Senate Appropriations Committee Chairwoman Mikulski and ranking member Sen. Richard Shelby (R-Ala.) have negotiated a $984 billion bill that sets the same spending levels as a government funding measure approved by the House earlier this month.
“We think we have a way of working out some of our concerns, if we take a bit of a breather,” Mikulski said. “We are working through our legislative issues here, and at 2 p.m. we will proceed to a series of votes.”
Senate Majority Leader Harry ReidHarry ReidSatanists balk at Cruz comparison Cory Booker is Clinton secret weapon Overnight Energy: Dems block energy spending bill for second day MORE (D-Nev.) had hoped to finish work on the bill at the beginning of this week, but he ran into GOP opposition. Sens. Kelly AyotteKelly AyotteGOP women push Trump on VP pick John Bolton PAC pours more cash into GOP campaigns Dem campaign arm: Poll numbers slipping for vulnerable Republicans MORE (R-N.H) and Jerry MoranJerry MoranOvernight Finance: McConnell fast-tracks IRS bills; WH pushes free college tuition The Trail 2016: New Trump same as the old GOP lawmaker passes on Kansas Senate primary challenge MORE (R-Kan.) objected to Reid’s attempts to hold a final passage vote before debate time had expired on both Monday and Tuesday. The Republican senators wanted votes on their amendments to the $984 billion bill that would have mitigated sequester cuts.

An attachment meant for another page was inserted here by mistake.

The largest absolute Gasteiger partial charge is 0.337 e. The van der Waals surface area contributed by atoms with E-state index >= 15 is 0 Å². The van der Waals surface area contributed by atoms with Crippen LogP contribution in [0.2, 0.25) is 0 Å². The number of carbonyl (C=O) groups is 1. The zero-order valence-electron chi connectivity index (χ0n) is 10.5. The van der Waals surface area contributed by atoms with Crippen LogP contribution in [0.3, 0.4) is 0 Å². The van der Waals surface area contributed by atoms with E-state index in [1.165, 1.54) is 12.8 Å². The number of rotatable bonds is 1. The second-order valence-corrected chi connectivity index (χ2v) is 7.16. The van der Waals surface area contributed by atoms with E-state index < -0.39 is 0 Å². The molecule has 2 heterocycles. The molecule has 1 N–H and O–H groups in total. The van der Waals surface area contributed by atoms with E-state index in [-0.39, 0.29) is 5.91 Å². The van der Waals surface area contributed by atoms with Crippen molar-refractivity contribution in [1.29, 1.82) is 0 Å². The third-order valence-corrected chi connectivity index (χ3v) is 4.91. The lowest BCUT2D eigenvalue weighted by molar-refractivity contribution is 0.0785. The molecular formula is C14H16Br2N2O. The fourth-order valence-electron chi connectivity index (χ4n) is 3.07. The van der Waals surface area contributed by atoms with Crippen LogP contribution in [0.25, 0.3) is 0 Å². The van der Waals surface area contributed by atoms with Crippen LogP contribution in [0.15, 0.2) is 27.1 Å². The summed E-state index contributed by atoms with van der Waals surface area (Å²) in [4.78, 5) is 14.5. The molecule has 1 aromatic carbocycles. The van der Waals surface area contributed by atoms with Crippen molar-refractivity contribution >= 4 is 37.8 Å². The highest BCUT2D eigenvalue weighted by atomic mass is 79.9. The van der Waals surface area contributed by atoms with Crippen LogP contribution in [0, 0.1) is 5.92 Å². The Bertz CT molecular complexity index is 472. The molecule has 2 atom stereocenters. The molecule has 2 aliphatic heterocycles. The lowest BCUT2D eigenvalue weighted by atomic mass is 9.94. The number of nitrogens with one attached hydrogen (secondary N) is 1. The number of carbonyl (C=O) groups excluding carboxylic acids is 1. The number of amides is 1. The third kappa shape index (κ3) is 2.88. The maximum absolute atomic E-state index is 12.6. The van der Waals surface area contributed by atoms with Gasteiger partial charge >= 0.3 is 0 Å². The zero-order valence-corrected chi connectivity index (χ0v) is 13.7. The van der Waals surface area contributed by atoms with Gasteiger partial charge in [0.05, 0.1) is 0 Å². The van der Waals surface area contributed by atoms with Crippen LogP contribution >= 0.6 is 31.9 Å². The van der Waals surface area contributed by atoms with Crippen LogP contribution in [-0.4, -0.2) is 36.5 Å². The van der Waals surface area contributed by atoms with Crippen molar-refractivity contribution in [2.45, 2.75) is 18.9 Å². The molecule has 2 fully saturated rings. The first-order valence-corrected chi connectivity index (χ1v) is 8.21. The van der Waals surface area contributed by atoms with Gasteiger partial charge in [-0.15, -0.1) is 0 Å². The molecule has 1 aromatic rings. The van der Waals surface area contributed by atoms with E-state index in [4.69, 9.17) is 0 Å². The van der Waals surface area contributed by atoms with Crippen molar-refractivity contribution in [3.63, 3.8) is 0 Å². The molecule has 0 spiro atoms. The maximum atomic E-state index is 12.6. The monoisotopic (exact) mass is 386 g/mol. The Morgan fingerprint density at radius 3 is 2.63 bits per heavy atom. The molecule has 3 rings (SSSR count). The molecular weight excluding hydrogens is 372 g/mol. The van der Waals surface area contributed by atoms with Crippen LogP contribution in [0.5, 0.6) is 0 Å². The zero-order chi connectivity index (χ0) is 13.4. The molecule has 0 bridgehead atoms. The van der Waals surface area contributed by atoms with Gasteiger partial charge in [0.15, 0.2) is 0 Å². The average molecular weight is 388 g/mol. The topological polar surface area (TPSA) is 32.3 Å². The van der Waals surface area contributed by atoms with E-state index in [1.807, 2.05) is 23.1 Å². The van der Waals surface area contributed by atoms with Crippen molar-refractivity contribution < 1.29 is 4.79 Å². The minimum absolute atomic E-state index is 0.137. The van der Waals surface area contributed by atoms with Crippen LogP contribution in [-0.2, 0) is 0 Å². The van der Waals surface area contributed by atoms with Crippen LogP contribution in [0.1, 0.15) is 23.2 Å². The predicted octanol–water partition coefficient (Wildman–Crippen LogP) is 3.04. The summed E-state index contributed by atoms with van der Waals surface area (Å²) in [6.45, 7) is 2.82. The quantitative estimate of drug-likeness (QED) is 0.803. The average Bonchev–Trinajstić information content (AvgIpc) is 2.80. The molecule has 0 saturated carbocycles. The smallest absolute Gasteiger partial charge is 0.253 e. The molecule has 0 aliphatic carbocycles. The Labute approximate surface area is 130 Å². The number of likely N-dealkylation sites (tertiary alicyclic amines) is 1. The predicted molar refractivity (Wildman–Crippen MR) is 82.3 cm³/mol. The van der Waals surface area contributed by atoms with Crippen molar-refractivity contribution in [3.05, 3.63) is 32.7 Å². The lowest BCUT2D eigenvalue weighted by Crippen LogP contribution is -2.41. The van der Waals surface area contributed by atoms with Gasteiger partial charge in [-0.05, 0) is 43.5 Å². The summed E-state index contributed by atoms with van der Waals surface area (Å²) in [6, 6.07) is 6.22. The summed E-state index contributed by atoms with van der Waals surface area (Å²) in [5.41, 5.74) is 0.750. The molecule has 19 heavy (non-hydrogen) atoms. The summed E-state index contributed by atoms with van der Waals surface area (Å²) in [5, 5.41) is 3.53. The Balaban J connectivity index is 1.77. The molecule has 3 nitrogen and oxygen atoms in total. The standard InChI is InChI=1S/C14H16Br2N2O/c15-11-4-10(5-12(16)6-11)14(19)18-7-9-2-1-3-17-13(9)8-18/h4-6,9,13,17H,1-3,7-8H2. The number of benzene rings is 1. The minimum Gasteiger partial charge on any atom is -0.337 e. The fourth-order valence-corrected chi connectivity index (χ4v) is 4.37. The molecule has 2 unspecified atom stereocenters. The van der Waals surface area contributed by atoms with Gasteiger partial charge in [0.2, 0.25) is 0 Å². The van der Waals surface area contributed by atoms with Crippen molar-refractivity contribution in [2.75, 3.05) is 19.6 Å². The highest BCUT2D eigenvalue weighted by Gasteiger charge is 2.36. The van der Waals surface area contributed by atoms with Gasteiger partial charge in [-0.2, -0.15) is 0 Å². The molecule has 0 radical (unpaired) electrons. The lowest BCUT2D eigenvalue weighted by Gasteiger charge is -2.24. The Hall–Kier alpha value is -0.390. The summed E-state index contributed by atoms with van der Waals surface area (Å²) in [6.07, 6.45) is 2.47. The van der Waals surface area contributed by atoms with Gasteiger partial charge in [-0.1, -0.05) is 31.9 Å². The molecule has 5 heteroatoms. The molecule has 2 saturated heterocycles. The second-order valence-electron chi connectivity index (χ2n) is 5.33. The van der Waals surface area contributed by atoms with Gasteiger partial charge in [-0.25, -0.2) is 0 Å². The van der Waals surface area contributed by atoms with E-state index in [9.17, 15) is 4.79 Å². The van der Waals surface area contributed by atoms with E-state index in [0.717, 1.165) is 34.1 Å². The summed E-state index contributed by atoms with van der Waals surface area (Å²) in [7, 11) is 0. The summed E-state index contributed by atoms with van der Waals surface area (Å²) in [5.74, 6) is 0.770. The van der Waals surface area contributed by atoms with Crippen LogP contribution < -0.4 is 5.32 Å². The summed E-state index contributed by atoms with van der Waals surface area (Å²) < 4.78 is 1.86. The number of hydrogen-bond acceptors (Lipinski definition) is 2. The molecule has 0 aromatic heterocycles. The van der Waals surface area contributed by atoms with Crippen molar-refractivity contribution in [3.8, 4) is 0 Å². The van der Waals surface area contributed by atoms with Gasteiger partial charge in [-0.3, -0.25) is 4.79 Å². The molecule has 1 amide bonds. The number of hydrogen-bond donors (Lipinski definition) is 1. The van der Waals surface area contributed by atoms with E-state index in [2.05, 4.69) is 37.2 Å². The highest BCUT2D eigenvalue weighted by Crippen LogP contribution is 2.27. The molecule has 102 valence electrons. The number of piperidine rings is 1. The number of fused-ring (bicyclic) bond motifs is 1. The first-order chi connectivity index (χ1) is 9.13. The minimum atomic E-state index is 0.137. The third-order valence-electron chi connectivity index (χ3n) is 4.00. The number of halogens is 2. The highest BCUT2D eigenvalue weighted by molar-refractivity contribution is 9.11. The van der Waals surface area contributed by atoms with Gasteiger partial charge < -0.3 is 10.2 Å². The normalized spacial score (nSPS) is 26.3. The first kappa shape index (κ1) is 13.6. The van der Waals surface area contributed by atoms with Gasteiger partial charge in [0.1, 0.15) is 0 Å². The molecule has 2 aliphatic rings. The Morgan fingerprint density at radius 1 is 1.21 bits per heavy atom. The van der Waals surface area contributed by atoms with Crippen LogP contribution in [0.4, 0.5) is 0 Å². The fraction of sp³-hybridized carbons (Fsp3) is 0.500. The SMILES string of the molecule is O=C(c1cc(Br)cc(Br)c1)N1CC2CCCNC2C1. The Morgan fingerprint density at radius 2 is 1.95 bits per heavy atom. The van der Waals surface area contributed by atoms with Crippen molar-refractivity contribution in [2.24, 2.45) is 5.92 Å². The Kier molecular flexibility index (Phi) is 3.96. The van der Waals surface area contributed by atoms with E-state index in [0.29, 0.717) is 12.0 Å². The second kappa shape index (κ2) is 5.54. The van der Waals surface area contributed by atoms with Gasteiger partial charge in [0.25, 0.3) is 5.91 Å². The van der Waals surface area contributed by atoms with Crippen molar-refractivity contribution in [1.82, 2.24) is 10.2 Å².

Moran’s amendment would stop the closing of air traffic control towers as a result of sequestration cuts by moving $50 million in the Federal Aviation Administration and Ayotte’s amendment would move $380 million in defense spending for a missile program to the operations and maintenance fund.
“It seems to me that we owe it to our troops that we ensure our taxpayer dollars aren’t wasted on this missile program,” Ayotte said Wednesday, ahead of Mikulski’s announcement. “It’s shocking to me that this amendment makes so much sense, has bipartisan support and yet can’t get a vote.”
Reid had hoped to complete work on the spending resolution earlier this week so that the Senate could begin work on the budget. If a deal isn’t reached by 2 p.m. Wednesday, the 50 hours of debate on the budget won’t start until Thursday morning, meaning senators could be working through the weekend.